Omollo - Haramaya - Health OER Intro


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Workshop given at Haramaya University College of Health Sciences and College of Medical Sciences on 29 April 2012.

CC BY The Regents of the University of Michigan.

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Omollo - Haramaya - Health OER Intro

  1. 1. Introduction to Open Educational Resources for Health Training Kathleen Ludewig Omollo International Program Manager University of Michigan Medical School Office of Enabling Tech.April 29, 2012 – Haramaya University – Health and Medical Sci. Slides at: Except where otherwise noted, this work is available under a Creative Commons Attribution 3.0 License( Copyright 2012 The Regents of the University of Michigan. Cover image CC:BY-SA Jessica Duensing (Flickr) 1
  2. 2. Free Public Under some licenses to use, adapt, redistributeImage CC:BY-SA Colleen Simon (Flickr) 2
  3. 3. 3PATH•Overview of the African Health Open EducationalResources (OER) Network•Existing Maternal and Child Health OER That You CanUse and Adapt•Copyright Trivia•What is “Open”?•How to Create Your Own OER•Discussion: Using, Adapting, and Creating OER at YourInstitution Image CC:BY-NC-SA werkunz (Flickr)
  4. 4. Case Study: African Health OER NetworkImage CC:BY-NC Jon Milet Baker (Flickr) 4
  5. 5. Motivations: Challenges to Health Education in Africa•low budget, small workforce, high diseaseburden•scarce, aging, and emigrating teaching staff•not enough instructors or classroom spaces•repetitive instructional responsibilities•and….Image CC:BY Phil Roeder (Flickr) 5
  6. 6. large lectures & crowded clinical situations6 Image CC:BY-NC University of Ghana
  7. 7. 7When you look intextbooks it’s difficult tofind African cases. Thecases may be prettysimilar but sometimes itcan be confusing whenyou see something thatyou see on white skin sonicely and very easy topick up, but on the darkskin it has a differentmanifestation that may bedifficult to see.-Richard Phillips, lecturer,Department of Internal Image CC:BY-NC-SA Kwame NkrumahMedicine, KNUST (Ghana) University of Science and Technology
  8. 8. The mission of the AfricanHealth Open EducationalResources (OER) Network (est.2008) is to advance healtheducation in Africa by creatingand promoting free, public,openly licensed teachingmaterials created by Africansto share knowledge, addresscurriculum gaps, and supporthealth education communities. 8
  9. 9. Founding members (2008):  Kwame Nkrumah University of Science and Technology (KNUST)  University of Ghana (UG)  University of Cape Town (UCT)  University of the Western Cape (UWC)  South African Institute for Distance Education (Saide)  University of Michigan (U-M)We aim to scale to continent-wide, eventually, a global Network. 9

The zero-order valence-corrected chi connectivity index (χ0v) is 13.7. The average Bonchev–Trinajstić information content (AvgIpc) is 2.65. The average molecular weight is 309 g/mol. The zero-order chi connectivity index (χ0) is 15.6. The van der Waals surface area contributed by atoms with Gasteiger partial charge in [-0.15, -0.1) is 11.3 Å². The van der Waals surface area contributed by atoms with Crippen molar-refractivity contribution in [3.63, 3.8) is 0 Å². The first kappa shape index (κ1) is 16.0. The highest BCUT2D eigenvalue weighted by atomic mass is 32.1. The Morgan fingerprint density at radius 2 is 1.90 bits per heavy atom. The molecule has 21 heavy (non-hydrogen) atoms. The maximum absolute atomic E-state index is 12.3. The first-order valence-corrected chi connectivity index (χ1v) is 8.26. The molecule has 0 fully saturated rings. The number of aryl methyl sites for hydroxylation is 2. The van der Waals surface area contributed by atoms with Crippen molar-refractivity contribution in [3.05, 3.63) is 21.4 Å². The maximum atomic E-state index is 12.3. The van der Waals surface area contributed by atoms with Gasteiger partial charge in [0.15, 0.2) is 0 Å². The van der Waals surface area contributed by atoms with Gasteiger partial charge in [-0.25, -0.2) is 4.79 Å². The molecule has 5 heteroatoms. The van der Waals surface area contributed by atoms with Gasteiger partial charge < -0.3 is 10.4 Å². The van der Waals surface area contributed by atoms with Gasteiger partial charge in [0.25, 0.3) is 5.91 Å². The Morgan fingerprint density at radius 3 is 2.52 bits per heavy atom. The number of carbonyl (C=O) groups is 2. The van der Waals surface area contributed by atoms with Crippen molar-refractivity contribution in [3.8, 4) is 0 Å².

10. 10. ApproachUse simple, low-cost technology to createmultimedia-rich learning materials that arelower-cost and more contextually relevantthan previously available educationalresources. 10
  11. 11. ApproachThe materials created will be useful to notonly the other institutions, but others in theNetwork as well as people at otherinstitutions worldwide.So we make the materials public and includea simple license (terms of use) that allowsanyone world to use, copy, adapt, andredistribute. 11
  12. 12. Gather Existing Materials Assist health professionals in finding materials that are free, electronic, and openly licensed (i.e. expressly allow the general public to use, adapt, copy, and redistribute) APPROACH Facilitate Discussion Foster dialogue Publicly between health Adapt and Create Distribute professionals around New Materials Materials pedagogy, policy, Provide tools andPromote the materials peer review, and openness guides for educators worldwide through via onsite consultation, and students to design, multiple online and discussion lists, conference license, and share offline methods calls, and newsletters learning materials 12
  13. 13. Demo 13 13
  14. 14. 14Community Usage• 160 people • 8500 views/mo trained in open on website licenses • Accessed in• 115 authors 190+ countries• 12 institutions • 861K views on YouTubeCollection • 795 favorites• 135 modules on YouTube• 339 materials • 173 comments• 144 videos on YouTube (906 minutes) Image CC:BY-NC-SA HeyThereSpaceman (flickr)
  15. 15. Visualization of greatest word frequency in Youtube comments – from 15
  16. 16. 16Remix Example Image CC:BY-NC-SA Saide and University of Botswana
  17. 17. Remix Example: From This 17
  18. 18. 18 Remix Example: To This
  19. 19. Remix Example: From This 19
  20. 20. Remix Example: To This 20
  21. 21. So, what makes theseOpen EducationalResources (OER)? 21
  22. 22. 22
  23. 23. Existing Maternal and Child Health OER 23
  24. 24. There are hundreds (thousands?) of existingmaterials (e.g. lecture slides, animations,videos, quizzes, image collections) for healtheducation that are freely and publiclyavailable and that also give you explicitpermission to use, share, copy, and adapt thecontent with no or minimal restrictions. 24
  25. 25. Obstetrics and Gynaecology OER from African Health OERNetwork or Caesarean Section2. Episiotomy & Repair3. Examination of the Pregnant Woman4. Procedures in Obstetrics and Gynaecology5. Sexually-Transmitted Diseases and Pelvic Infections6. Total Abdominal Hysterectomy7. University Certificate in Midwifery8. Textbook of Urogynaecology9. Surgical Repair of Vesico-Vaginal Fistulae (VVF)10. Clinical Examinations in Gynaecology Collection, including: 1. Basic Guidelines and History Taking 2. General Physical Examination in Gynaecology 3. Examination of the Abdomen 4. Pelvic Examination 25